Jenkins, an Arkansas utility company official, visited Clinton at the governor's mansion at least four times between the 1992 presidential election and his inauguration, including once at 5:15 a.m. the day he left Little Rock, according to the testimony of a former Clinton bodyguard. Jenkins and Clinton in their sworn statements characterized the visits as innocent.
At the Washington courthouse yesterday, Lewis appeared for a two-hour hearing before Chief U.S. District Judge Norma Holloway Johnson, but her efforts to avoid further testimony did not meet with immediate success.
"As you all know, Marcia Lewis walked into the courthouse as a witness before the grand jury," her lawyer, Billy Martin, told reporters after the hearing. "Unfortunately, nothing changed today. She remains a witness before the grand jury."
Lewis and her daughter share an apartment at the Watergate and are confidantes. After her second day of testimony last month, she was so overcome by emotion that the courthouse nurse was briefly summoned and she was unable to continue answering questions. Yesterday Lewis, 49, appeared tense when she walked into the courthouse shortly before 10 a.m., at one point slipping and falling.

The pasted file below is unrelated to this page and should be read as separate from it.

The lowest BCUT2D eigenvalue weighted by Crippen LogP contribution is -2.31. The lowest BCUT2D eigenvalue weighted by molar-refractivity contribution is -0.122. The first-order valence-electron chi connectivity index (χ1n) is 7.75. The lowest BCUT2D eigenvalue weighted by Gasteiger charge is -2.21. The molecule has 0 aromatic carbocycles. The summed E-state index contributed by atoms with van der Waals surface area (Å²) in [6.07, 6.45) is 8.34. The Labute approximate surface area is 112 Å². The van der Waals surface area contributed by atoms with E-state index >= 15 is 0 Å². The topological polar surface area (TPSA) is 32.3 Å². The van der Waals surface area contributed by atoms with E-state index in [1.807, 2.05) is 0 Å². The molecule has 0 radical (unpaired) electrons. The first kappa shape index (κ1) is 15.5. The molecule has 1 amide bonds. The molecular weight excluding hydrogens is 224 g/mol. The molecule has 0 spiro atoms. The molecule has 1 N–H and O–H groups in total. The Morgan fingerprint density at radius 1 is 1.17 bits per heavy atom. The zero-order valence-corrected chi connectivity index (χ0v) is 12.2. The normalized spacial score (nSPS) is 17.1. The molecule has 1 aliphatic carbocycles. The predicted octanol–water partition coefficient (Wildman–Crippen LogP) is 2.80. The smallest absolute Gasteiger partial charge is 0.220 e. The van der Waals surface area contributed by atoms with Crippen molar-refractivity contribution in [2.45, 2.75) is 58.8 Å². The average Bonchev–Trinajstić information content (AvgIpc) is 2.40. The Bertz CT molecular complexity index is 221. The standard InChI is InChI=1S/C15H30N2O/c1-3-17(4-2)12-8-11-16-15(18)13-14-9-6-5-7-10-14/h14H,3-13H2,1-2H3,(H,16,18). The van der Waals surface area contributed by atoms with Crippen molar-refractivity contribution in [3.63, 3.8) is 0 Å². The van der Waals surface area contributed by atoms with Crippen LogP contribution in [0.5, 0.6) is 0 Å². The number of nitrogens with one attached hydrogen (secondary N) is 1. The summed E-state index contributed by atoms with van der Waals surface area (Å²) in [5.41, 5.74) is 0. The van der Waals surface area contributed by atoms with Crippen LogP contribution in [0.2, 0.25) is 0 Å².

Among those in yesterday's hearing was Neil Blumberg, a Maryland psychiatrist who left after about 45 minutes.
Blumberg, who said the judge ordered him to say nothing about the case, has offered his expert opinion in several major local court cases, including the current murder-for-hire trial of Ruthann Aron and last year's trial of convicted CIA headquarters killer Mir Aimal Kasi.
The grand jury heard about three hours of testimony from Torkelson, the former head of the management and administration office at the White House.
According to Newsweek, Torkelson sent an e-mail message after Lewinsky was transferred to the Pentagon demanding to be notified if the ousted aide tried to get another White House job.
Torkelson's attorney, Steve Braga, said afterward that his client "fully answered the questions to the best of her ability."
While the legal proceedings in the Lewinsky case went on inside the courthouse, comic relief was occurring outside as four clowns in yellow and orange wigs handed out fake subpoenas to passersby to promote the visiting Ringling Bros. and Barnum & Bailey Circus.
Staff writers Susan Schmidt and Lorraine Adams and staff researcher Alice Crites contributed to this report.